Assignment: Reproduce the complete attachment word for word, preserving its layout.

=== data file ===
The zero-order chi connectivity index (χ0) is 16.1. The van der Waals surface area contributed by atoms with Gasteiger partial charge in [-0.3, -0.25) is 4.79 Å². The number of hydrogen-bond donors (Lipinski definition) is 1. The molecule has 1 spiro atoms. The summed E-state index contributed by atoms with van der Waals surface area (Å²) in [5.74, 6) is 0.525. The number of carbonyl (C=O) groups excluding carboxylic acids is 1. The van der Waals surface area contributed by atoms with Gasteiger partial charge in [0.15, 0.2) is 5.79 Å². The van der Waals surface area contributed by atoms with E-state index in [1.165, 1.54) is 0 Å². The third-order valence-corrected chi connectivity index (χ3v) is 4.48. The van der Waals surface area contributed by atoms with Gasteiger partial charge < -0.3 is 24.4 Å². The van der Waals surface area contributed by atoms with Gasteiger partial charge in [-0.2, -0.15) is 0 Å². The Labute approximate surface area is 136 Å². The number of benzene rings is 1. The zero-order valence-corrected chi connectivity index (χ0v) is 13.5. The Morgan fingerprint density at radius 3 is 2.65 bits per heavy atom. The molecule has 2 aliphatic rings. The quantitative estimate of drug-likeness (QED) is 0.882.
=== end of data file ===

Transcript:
The zero-order chi connectivity index (χ0) is 16.1. The van der Waals surface area contributed by atoms with Gasteiger partial charge in [-0.3, -0.25) is 4.79 Å². The number of hydrogen-bond donors (Lipinski definition) is 1. The molecule has 1 spiro atoms. The summed E-state index contributed by atoms with van der Waals surface area (Å²) in [5.74, 6) is 0.525. The number of carbonyl (C=O) groups excluding carboxylic acids is 1. The van der Waals surface area contributed by atoms with Gasteiger partial charge in [0.15, 0.2) is 5.79 Å². The van der Waals surface area contributed by atoms with E-state index in [1.165, 1.54) is 0 Å². The third-order valence-corrected chi connectivity index (χ3v) is 4.48. The van der Waals surface area contributed by atoms with Gasteiger partial charge < -0.3 is 24.4 Å². The van der Waals surface area contributed by atoms with Gasteiger partial charge in [-0.2, -0.15) is 0 Å². The Labute approximate surface area is 136 Å². The number of benzene rings is 1. The zero-order valence-corrected chi connectivity index (χ0v) is 13.5. The Morgan fingerprint density at radius 3 is 2.65 bits per heavy atom. The molecule has 2 aliphatic rings. The quantitative estimate of drug-likeness (QED) is 0.882.